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Continual Service Improvment
 

Continual Service Improvment

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    Continual Service Improvment Continual Service Improvment Presentation Transcript

    • 1
    • The Continual Service Improvement book is focused on creating and maintaining valuefor customers through better design, introduction, and operation of services. 23 7-Step (CSI) Improvement Process 2 Created by PelegIT, Ltd. – www.pelegit.com, - All Rights Reserved
    • CSI Approach (formally CSI Model) What is the vision? Business vision, mission, goals and objectives© Crown copyright 2011. Reproduced under license from OGC. - Created by PelegIT, Ltd. – www.pelegit.com, - All Rights Reserved 3
    • CSI Approach (formally CSI Model)What is the vision? Business vision, mission, goals and objectivesThis question should be asked by the ITservice provider to understand what theultimate and long term aims are. © Crown copyright 2011. Reproduced under license from OGC. - Created by PelegIT, Ltd. – www.pelegit.com, - All Rights Reserved 4
    • CSI Approach (formally CSI Model) What is the vision? Business vision, mission, goals and objectives Where are we now? Baseline Assessments© Crown copyright 2011. Reproduced under license from OGC. - Created by PelegIT, Ltd. – www.pelegit.com, - All Rights Reserved 5
    • CSI Approach (formally CSI Model)Where are we now? Baseline AssessmentsThis is a question every business shouldstart out asking as this creates abaseline of data for services currentlybeing delivered. © Crown copyright 2011. Reproduced under license from OGC. - Created by PelegIT, Ltd. – www.pelegit.com, - All Rights Reserved 6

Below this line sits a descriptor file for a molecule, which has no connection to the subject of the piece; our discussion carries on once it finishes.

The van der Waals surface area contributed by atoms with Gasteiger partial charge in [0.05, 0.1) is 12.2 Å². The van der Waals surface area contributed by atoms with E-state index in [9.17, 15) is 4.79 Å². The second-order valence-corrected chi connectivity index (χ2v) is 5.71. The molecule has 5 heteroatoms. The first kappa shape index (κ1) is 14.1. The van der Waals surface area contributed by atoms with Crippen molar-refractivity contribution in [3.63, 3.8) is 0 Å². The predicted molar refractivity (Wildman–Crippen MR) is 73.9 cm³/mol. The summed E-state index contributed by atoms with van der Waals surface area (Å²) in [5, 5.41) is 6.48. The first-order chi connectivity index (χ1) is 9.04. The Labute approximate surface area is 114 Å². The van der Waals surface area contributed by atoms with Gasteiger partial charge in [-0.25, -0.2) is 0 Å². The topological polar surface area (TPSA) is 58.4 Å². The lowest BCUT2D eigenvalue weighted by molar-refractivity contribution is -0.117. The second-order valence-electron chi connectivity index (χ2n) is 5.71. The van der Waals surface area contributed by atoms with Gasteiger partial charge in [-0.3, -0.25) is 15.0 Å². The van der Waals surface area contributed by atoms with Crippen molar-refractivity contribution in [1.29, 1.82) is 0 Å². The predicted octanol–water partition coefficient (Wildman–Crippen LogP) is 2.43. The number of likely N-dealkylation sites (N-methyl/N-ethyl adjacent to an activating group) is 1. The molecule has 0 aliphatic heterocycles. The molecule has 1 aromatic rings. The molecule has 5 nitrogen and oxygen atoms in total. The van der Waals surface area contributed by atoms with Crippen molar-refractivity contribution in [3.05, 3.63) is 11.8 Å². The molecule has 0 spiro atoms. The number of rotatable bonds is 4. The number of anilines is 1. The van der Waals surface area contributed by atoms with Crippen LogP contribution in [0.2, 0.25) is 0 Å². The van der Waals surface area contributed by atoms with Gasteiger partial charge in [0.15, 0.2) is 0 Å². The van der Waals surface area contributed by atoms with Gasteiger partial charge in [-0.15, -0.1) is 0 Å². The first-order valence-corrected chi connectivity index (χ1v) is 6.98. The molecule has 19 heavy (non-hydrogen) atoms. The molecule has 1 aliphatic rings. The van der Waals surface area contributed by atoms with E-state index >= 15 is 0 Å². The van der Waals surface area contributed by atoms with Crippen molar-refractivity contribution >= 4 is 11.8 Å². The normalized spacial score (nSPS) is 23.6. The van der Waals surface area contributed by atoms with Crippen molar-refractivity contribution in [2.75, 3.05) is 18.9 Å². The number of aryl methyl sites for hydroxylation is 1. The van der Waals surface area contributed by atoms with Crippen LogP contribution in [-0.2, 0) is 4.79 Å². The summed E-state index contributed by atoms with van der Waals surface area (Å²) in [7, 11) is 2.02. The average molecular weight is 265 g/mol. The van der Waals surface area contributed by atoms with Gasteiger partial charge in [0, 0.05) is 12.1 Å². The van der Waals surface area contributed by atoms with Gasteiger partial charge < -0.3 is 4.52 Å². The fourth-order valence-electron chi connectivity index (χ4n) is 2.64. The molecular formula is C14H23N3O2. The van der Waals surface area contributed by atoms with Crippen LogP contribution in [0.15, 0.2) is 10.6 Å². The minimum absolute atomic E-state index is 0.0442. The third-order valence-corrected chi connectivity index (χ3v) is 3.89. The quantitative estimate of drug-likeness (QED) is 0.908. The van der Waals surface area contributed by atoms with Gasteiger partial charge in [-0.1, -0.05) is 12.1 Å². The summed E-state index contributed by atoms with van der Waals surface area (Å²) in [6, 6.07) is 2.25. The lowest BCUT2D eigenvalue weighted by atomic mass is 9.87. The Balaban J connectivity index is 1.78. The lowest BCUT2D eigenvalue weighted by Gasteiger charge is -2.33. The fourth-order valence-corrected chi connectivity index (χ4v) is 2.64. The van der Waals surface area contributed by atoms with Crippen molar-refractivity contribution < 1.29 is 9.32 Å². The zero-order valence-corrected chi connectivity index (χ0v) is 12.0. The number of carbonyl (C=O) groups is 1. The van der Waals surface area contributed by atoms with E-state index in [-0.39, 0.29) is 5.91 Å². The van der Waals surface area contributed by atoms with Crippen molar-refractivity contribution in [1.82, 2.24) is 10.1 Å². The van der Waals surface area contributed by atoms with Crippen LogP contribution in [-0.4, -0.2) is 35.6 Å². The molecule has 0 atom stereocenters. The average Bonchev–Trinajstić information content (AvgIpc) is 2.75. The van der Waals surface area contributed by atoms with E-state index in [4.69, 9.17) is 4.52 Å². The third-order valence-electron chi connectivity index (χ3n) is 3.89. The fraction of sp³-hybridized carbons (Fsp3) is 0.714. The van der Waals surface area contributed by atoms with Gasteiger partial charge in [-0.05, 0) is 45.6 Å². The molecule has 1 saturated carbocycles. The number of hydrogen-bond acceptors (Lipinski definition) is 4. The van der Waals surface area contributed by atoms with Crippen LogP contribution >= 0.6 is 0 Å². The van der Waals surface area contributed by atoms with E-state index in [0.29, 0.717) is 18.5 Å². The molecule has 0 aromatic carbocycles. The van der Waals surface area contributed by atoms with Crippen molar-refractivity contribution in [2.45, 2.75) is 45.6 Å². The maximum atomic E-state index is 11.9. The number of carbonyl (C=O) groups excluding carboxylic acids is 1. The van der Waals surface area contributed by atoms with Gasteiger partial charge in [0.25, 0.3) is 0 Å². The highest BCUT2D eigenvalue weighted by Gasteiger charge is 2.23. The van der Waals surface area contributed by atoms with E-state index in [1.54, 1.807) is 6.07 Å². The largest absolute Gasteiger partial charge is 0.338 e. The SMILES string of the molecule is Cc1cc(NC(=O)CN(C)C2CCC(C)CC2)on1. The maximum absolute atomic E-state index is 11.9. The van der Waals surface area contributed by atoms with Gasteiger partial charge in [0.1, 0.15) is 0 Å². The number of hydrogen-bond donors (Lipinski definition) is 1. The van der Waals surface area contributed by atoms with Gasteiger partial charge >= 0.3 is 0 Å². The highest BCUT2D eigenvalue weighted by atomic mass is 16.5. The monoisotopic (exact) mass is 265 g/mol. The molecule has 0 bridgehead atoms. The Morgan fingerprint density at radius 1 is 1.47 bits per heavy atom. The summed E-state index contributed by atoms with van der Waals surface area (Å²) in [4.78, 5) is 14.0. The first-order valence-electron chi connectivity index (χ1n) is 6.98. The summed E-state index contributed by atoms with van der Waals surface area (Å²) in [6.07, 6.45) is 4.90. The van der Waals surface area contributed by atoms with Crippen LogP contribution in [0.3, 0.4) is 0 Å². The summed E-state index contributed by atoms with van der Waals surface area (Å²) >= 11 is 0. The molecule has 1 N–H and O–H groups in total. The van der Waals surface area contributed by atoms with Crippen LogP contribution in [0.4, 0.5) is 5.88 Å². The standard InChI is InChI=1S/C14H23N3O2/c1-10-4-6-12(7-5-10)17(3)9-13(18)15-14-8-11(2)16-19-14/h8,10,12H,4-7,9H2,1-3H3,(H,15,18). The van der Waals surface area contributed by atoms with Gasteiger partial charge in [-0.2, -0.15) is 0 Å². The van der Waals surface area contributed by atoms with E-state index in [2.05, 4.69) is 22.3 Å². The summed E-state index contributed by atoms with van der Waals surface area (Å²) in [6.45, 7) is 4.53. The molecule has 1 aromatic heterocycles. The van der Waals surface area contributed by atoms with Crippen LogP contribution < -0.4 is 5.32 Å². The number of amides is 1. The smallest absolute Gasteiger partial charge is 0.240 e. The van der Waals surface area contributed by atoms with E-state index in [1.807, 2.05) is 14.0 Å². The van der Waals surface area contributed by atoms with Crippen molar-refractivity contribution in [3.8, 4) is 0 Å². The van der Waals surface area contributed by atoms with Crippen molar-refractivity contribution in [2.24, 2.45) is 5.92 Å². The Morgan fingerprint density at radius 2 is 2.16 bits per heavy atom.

• CSI Approach (formally CSI Model) What is the vision? Business vision, mission, goals and objectives Where are we now? Baseline Assessments Where do we want Measurable Targets to be?© Crown copyright 2011. Reproduced under license from OGC. - Created by PelegIT, Ltd. – www.pelegit.com, - All Rights Reserved 7
    • CSI Approach (formally CSI Model)Where do we want Measurable Targets to be?This is often expressed in businessrequirements. © Crown copyright 2011. Reproduced under license from OGC. - Created by PelegIT, Ltd. – www.pelegit.com, - All Rights Reserved 8
    • CSI Approach (formally CSI Model) What is the vision? Business vision, mission, goals and objectives Where are we now? Baseline Assessments Where do we want Measurable Targets to be? How do we get Service and Process there? Management© Crown copyright 2011. Reproduced under license from OGC. - Created by PelegIT, Ltd. – www.pelegit.com, - All Rights Reserved 9
    • CSI Approach (formally CSI Model) Service and Process How do we get Management there?What improvement initiatives arerequired in the short, medium and longterm? These initiatives should be loggedin the CSI Register.CSI Register: A DB or structured document used to record andmanage improvement opportunities throughout their lifecycle.(Not on exam – ITIL Foundation) © Crown copyright 2011. Reproduced under license from OGC. - Created by PelegIT, Ltd. – www.pelegit.com, - All Rights Reserved 10